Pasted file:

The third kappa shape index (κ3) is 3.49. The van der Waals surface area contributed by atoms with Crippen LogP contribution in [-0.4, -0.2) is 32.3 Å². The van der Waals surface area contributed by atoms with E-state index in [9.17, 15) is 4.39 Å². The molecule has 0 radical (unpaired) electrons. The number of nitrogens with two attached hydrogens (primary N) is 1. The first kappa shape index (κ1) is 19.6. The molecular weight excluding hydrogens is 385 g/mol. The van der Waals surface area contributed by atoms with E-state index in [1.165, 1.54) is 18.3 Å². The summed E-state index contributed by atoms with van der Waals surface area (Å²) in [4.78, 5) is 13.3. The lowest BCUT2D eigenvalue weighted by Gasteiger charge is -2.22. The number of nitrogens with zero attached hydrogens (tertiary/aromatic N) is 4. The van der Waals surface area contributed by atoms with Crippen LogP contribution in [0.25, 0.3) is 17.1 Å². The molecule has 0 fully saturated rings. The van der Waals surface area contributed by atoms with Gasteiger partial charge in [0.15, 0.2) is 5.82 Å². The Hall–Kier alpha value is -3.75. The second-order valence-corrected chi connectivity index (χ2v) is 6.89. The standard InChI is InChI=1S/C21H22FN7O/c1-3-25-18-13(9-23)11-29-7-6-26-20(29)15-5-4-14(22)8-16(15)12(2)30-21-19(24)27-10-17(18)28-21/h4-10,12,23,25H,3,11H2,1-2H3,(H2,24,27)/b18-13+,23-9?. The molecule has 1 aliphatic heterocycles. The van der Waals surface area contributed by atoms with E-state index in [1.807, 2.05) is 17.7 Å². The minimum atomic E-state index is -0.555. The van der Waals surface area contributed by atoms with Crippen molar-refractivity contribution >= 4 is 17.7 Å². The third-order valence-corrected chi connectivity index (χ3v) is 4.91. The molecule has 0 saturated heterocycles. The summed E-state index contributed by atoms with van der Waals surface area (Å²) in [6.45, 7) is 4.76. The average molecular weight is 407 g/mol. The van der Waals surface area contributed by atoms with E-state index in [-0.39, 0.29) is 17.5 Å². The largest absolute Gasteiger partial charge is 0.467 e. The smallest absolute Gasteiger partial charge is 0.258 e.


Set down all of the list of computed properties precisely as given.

The third kappa shape index (κ3) is 3.49. The van der Waals surface area contributed by atoms with Crippen LogP contribution in [-0.4, -0.2) is 32.3 Å². The van der Waals surface area contributed by atoms with E-state index in [9.17, 15) is 4.39 Å². The molecule has 0 radical (unpaired) electrons. The number of nitrogens with two attached hydrogens (primary N) is 1. The first kappa shape index (κ1) is 19.6. The molecular weight excluding hydrogens is 385 g/mol. The van der Waals surface area contributed by atoms with E-state index in [1.165, 1.54) is 18.3 Å². The summed E-state index contributed by atoms with van der Waals surface area (Å²) in [4.78, 5) is 13.3. The lowest BCUT2D eigenvalue weighted by Gasteiger charge is -2.22. The number of nitrogens with zero attached hydrogens (tertiary/aromatic N) is 4. The van der Waals surface area contributed by atoms with Crippen LogP contribution in [0.25, 0.3) is 17.1 Å². The molecule has 0 fully saturated rings. The van der Waals surface area contributed by atoms with Gasteiger partial charge in [0.15, 0.2) is 5.82 Å². The Hall–Kier alpha value is -3.75. The second-order valence-corrected chi connectivity index (χ2v) is 6.89. The standard InChI is InChI=1S/C21H22FN7O/c1-3-25-18-13(9-23)11-29-7-6-26-20(29)15-5-4-14(22)8-16(15)12(2)30-21-19(24)27-10-17(18)28-21/h4-10,12,23,25H,3,11H2,1-2H3,(H2,24,27)/b18-13+,23-9?. The molecule has 1 aliphatic heterocycles. The van der Waals surface area contributed by atoms with E-state index in [1.807, 2.05) is 17.7 Å². The minimum atomic E-state index is -0.555. The van der Waals surface area contributed by atoms with Crippen molar-refractivity contribution >= 4 is 17.7 Å². The third-order valence-corrected chi connectivity index (χ3v) is 4.91. The molecule has 0 saturated heterocycles. The summed E-state index contributed by atoms with van der Waals surface area (Å²) in [6.45, 7) is 4.76. The average molecular weight is 407 g/mol. The van der Waals surface area contributed by atoms with E-state index in [-0.39, 0.29) is 17.5 Å². The largest absolute Gasteiger partial charge is 0.467 e. The smallest absolute Gasteiger partial charge is 0.258 e.